All of the figures aren’t yet in for the city’s 2019 river season, but indicators are pointing to another successful campaign with normal attendance and revenues. 

That’s the word from Amy Niles, river operations manager, who delivered her annual report to New Braunfels City Council on Monday. Niles said Comal River visitors had a pretty good idea of what to expect and how to behave — which made the season go a lot easier this year.

“The weather this year was perfect for tubing, and we didn’t have any rainout days,” said Niles in her review of the season, which began May 1 and concluded Labor Day weekend. 

Niles said more visitors returned to Cypress Bend and River Acres parks and increased compliance with revised city river-related ordinances. The disposable container ordinance was extended to include portions along the Guadalupe River, but oversized cooler size limits were increased from 16 to 30 quarts. Both respectively led to 17% and 67% fewer citations 

issued during the season.

“A lot of that was due to people being more prepared when they showed up this season,” she said. “They seemed to be more educated about the rules, but we also had more people who prohibited them from bringing those items in ahead of time.”

Niles said fewer slips and falls were reported after concrete etching was added at the Last Tuber’s Exit. She said more tubers chose to go over Stinky Falls’ low-water dam, which at times created dangerous log jams of traffic going up river.

“There’s no reasonable explanations of why people chose to go around the buoys but that’s something we’re going to keep an eye on in the future,” she said.

There was a remarkable response to parking changes, approved prior to the season that added spaces on East San Antonio Street between South Liberty Avenue and the Comal River Bridge, and along Hinman Island Drive. Both supplemented spaces in the Elizabeth Street lot adjacent to the Wurstfest grounds.  

More than 4,200 signed up for Resident River Parking Passes, allowing city residents free access to those lots on weekdays, except for spaces in Prince Solms Park. The ParkMobile system, offering several kiosks that collected payments and attendance information, was also helpful.

“We paid a lot of attention to how and when people were parking,” Niles said. “Last year, only about 25% those parking were using ParkMobile, but this year it jumped up to 52%,” she said. “That was encouraging for us and allowed us to collect a lot of data on when and where they park, what time of day and at which locations.”

Parking revenues — which included $44,000 garnered from the new lots established since 2018 — helped increase overall river fund revenues from $1.21 million (actual in 2017-18) to $1.25 million (estimated 2018-19). 

Pending this season’s final tally, the city is projecting the river fund won’t need a general fund bailout for the second consecutive year after it received infusions of $34,745 in 2017-18 and $91,268 in 2016-17.

And, while 2019 totals only reflect collections between March and August, amounts of litter have drastically declined. In 2017, the last year prior to reinforcement of the city’s container ordinances, 35,970 pounds of debris was collected from the Comal River, compared to the 14,842 pounds collected thus far this year.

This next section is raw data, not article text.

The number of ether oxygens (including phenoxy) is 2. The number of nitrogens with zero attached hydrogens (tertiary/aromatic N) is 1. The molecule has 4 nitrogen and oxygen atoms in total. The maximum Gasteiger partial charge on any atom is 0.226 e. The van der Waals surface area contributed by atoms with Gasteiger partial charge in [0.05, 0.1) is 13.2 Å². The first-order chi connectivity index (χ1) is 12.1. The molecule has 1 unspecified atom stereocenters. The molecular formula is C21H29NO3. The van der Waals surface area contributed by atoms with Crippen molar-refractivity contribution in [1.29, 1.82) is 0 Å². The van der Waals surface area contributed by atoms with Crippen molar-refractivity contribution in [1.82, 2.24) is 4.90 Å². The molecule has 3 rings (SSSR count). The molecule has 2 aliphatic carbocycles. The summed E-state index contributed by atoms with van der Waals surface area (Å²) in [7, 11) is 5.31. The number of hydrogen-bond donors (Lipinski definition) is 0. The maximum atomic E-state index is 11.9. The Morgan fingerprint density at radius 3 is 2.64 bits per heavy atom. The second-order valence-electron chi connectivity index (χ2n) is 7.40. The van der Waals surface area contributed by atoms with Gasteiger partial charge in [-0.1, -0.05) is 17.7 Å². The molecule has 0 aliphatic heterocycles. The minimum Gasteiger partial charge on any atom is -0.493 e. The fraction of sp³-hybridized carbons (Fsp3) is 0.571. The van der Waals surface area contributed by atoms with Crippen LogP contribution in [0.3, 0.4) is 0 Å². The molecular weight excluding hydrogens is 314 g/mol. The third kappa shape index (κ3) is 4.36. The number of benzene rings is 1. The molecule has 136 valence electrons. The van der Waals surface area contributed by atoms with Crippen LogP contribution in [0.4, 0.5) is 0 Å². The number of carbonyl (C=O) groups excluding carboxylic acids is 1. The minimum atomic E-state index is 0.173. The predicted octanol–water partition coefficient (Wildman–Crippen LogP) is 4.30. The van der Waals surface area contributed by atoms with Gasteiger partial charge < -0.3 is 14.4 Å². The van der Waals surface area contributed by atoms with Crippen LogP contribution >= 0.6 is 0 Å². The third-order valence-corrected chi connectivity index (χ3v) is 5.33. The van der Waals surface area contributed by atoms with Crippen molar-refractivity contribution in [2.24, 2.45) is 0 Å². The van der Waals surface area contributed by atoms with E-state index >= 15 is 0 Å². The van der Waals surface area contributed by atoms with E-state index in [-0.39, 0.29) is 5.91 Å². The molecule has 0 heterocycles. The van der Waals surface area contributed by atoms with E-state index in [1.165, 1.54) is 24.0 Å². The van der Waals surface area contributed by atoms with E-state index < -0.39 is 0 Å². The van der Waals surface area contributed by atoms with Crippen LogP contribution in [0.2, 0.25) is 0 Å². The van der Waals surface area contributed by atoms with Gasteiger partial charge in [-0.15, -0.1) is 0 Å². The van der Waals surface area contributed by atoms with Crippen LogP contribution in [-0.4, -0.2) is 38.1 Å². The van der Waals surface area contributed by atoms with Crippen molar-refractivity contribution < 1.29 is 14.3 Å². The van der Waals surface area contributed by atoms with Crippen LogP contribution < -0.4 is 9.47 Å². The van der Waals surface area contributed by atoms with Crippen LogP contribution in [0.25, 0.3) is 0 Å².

“It’s really exciting to see that total drop down,” Niles said. “I’m hearing from our residents about the difference it makes — especially in the (reduction) of cans they’re seeing on the river.”

Niles said 25 residents shared their thoughts on upcoming river management during a public input session on Sept. 11. She said their ideas and those of the city’s River Activities Committee include ways to raise revenues and improve the Last Tubers’ Exit as well as transportation staging areas over the next few months.

Council members congratulated Niles and Assistant City Manager Kristi Aday on the season. 

“I just want to say that this is the 13th month that we’ve not been involved in a river-related lawsuit,” Mayor Barron Casteel said, referring to the five years of litigation that barred city enforcement of river ordinances approved by voters in 2011. 

The ordinances were reinstated by a district court before the 2018 river season.

On Monday, council members approved:

• Appointments of Rebekah Helton to the Watershed Advisory Committee for a term ending April 18, 2020 and Emily Lane and Kristen Carden to the Parks and Recreation Advisory Board for terms ending Oct. 13, 2022. 

• Purchases of garbage collection vehicles and recurring annual expenditures for fiscal year 2019-20; contracts associated with the $21 million Goodwin/Conrads Lane improvement project; custodial services at city facilities; and Westside Community Center library expansion.

• Clarifications of wording to the ordinance outlining certification and education pay stipends for firefighters and police officers approved Sept. 23; second and final readings of ordinances amending city industrial zoning definitions; rezoning of property located at 144 Rueckle Road; and prohibition of handbills or flyers at properties displaying signs prohibiting solicitation.

For more, visit the city website at

Recommended for you

(0) comments

Welcome to the discussion.

Keep it Clean. Please avoid obscene, vulgar, lewd, racist or sexually-oriented language.
Don't Threaten. Threats of harming another person will not be tolerated.
Be Truthful. Don't knowingly lie about anyone or anything.
Be Nice. No racism, sexism or any sort of -ism that is degrading to another person.
Be Proactive. Use the 'Report' link on each comment to let us know of abusive posts.
Share with Us. We'd love to hear eyewitness accounts, the history behind an article.